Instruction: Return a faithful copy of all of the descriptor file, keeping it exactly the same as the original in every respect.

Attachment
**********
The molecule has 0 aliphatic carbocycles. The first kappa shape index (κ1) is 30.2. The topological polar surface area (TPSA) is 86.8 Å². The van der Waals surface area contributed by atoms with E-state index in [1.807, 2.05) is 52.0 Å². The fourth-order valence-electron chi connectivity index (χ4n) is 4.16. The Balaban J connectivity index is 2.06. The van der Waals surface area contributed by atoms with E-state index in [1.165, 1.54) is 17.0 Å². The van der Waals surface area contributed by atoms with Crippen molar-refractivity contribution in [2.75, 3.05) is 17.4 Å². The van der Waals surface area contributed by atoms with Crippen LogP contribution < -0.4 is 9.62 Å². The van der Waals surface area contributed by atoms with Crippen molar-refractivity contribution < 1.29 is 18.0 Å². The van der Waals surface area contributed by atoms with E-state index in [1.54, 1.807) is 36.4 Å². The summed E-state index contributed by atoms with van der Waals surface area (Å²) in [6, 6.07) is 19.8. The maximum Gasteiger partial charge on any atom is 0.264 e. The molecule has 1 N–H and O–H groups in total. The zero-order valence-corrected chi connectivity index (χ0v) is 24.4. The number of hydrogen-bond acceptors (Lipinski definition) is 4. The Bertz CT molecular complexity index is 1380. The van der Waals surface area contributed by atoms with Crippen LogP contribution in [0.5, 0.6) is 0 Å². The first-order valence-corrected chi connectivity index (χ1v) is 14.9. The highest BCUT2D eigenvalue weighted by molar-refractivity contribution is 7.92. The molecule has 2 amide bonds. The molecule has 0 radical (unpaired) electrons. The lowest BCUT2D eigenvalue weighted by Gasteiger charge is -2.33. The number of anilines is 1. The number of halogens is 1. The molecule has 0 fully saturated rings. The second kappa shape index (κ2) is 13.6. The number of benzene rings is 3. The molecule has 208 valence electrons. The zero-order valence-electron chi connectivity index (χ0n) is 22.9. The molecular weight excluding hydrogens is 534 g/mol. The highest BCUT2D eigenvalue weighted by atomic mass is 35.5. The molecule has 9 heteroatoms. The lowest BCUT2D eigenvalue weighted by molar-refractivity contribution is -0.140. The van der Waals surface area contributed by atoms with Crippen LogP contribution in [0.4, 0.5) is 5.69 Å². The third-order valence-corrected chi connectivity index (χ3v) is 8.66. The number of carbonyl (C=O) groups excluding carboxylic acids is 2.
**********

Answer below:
The molecule has 0 aliphatic carbocycles. The first kappa shape index (κ1) is 30.2. The topological polar surface area (TPSA) is 86.8 Å². The van der Waals surface area contributed by atoms with E-state index in [1.807, 2.05) is 52.0 Å². The fourth-order valence-electron chi connectivity index (χ4n) is 4.16. The Balaban J connectivity index is 2.06. The van der Waals surface area contributed by atoms with E-state index in [1.165, 1.54) is 17.0 Å². The van der Waals surface area contributed by atoms with Crippen molar-refractivity contribution in [2.75, 3.05) is 17.4 Å². The van der Waals surface area contributed by atoms with Crippen LogP contribution < -0.4 is 9.62 Å². The van der Waals surface area contributed by atoms with Crippen molar-refractivity contribution < 1.29 is 18.0 Å². The van der Waals surface area contributed by atoms with E-state index in [1.54, 1.807) is 36.4 Å². The summed E-state index contributed by atoms with van der Waals surface area (Å²) in [6, 6.07) is 19.8. The maximum Gasteiger partial charge on any atom is 0.264 e. The molecule has 1 N–H and O–H groups in total. The zero-order valence-corrected chi connectivity index (χ0v) is 24.4. The number of hydrogen-bond acceptors (Lipinski definition) is 4. The Bertz CT molecular complexity index is 1380. The van der Waals surface area contributed by atoms with Crippen LogP contribution in [0.5, 0.6) is 0 Å². The first-order valence-corrected chi connectivity index (χ1v) is 14.9. The highest BCUT2D eigenvalue weighted by molar-refractivity contribution is 7.92. The molecule has 2 amide bonds. The molecule has 0 radical (unpaired) electrons. The lowest BCUT2D eigenvalue weighted by Gasteiger charge is -2.33. The number of anilines is 1. The number of halogens is 1. The molecule has 0 fully saturated rings. The second kappa shape index (κ2) is 13.6. The number of benzene rings is 3. The molecule has 208 valence electrons. The zero-order valence-electron chi connectivity index (χ0n) is 22.9. The molecular weight excluding hydrogens is 534 g/mol. The highest BCUT2D eigenvalue weighted by atomic mass is 35.5. The molecule has 9 heteroatoms. The lowest BCUT2D eigenvalue weighted by molar-refractivity contribution is -0.140. The van der Waals surface area contributed by atoms with Crippen LogP contribution in [0.4, 0.5) is 5.69 Å². The third-order valence-corrected chi connectivity index (χ3v) is 8.66. The number of carbonyl (C=O) groups excluding carboxylic acids is 2.